You were on the highway when it happened. A driver didn't notice you and hit your car. The crash wasn't very serious, but your vehicle was badly damaged and you have some minor injuries that require treatment.
After a crash like yours, it's important to report your claim to the other driver's insurance company. As soon as possible, the other driver should give his or her car insurance information to you, and you should provide yours. If he or she does not have insurance, you may need to file a lawsuit to obtain the compensation you need. The party without insurance may also face criminal charges.
If the driver does have insurance and you file a claim, there will be an investigation. This investigation looks into the claim, deciding if it's valid. The investigator, who is usually the claims adjuster from the insurance company, will need to see police reports, interview witnesses and gather other information before he or she makes a decision.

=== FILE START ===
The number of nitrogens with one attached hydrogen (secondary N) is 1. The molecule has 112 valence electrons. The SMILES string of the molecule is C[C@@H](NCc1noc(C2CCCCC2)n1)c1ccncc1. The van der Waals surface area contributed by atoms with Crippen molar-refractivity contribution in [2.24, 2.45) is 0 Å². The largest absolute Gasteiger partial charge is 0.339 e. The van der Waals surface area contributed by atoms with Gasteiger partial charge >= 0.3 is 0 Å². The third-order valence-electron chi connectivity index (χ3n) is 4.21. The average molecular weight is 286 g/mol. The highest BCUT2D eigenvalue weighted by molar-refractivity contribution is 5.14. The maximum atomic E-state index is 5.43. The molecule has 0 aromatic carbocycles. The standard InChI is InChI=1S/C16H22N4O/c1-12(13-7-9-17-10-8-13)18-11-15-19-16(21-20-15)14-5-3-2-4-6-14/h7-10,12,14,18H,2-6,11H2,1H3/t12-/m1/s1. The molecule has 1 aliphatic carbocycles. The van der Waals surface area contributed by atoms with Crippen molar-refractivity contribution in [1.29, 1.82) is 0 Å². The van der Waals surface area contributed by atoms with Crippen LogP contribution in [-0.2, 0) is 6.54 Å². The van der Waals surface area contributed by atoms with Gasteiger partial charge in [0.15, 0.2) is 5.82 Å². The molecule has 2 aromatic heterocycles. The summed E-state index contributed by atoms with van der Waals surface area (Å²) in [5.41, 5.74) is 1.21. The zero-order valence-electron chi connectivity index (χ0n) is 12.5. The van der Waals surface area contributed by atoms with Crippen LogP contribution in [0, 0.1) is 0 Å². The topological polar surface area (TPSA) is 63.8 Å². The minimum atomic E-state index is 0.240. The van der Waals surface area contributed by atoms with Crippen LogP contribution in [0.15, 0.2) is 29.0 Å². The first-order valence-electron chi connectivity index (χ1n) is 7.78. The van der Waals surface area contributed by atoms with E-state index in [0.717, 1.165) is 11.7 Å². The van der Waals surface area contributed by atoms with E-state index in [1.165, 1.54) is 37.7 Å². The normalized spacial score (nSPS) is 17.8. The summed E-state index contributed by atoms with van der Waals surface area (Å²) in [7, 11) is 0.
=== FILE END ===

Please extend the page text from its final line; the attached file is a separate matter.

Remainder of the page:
Most car accident cases end with settlements. Settlements may include compensation for medical expenses, pain and suffering, disability, car repairs or lost wages among other financial losses. You'll have approximately one year to file a claim if there is only a personal injury or up to three if the claim involves property damage, so filing as soon as possible is important.
Your claim can always be adjusted as more information becomes available, so long as you don't accept a settlement. It's a good idea to have your attorney review any settlement offer you receive to make sure that it's fair.
Source: FindLaw, "Tennessee Car Accident Settlement Process and Timeline," accessed Feb. 16, 2018